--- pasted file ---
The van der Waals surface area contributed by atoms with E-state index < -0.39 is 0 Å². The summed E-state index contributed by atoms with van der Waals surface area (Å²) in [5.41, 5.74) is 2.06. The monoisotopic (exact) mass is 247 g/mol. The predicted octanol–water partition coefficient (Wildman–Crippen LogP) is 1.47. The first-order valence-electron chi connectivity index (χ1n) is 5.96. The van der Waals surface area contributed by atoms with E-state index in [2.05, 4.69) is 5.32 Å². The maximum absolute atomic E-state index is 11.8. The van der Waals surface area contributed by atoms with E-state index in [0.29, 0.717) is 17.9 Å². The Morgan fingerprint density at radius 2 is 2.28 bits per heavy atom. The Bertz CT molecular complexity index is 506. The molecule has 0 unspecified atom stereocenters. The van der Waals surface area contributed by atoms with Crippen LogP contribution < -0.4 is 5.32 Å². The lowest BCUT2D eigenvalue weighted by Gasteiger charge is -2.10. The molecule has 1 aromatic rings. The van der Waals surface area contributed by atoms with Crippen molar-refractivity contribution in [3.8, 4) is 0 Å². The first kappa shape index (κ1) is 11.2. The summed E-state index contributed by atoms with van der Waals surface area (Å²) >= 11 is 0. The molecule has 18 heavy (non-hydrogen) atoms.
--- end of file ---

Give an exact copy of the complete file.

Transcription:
The van der Waals surface area contributed by atoms with E-state index < -0.39 is 0 Å². The summed E-state index contributed by atoms with van der Waals surface area (Å²) in [5.41, 5.74) is 2.06. The monoisotopic (exact) mass is 247 g/mol. The predicted octanol–water partition coefficient (Wildman–Crippen LogP) is 1.47. The first-order valence-electron chi connectivity index (χ1n) is 5.96. The van der Waals surface area contributed by atoms with E-state index in [2.05, 4.69) is 5.32 Å². The maximum absolute atomic E-state index is 11.8. The van der Waals surface area contributed by atoms with E-state index in [0.29, 0.717) is 17.9 Å². The Morgan fingerprint density at radius 2 is 2.28 bits per heavy atom. The Bertz CT molecular complexity index is 506. The molecule has 0 unspecified atom stereocenters. The van der Waals surface area contributed by atoms with Crippen LogP contribution < -0.4 is 5.32 Å². The lowest BCUT2D eigenvalue weighted by Gasteiger charge is -2.10. The molecule has 1 aromatic rings. The van der Waals surface area contributed by atoms with Crippen molar-refractivity contribution in [3.8, 4) is 0 Å². The first kappa shape index (κ1) is 11.2. The summed E-state index contributed by atoms with van der Waals surface area (Å²) >= 11 is 0. The molecule has 18 heavy (non-hydrogen) atoms.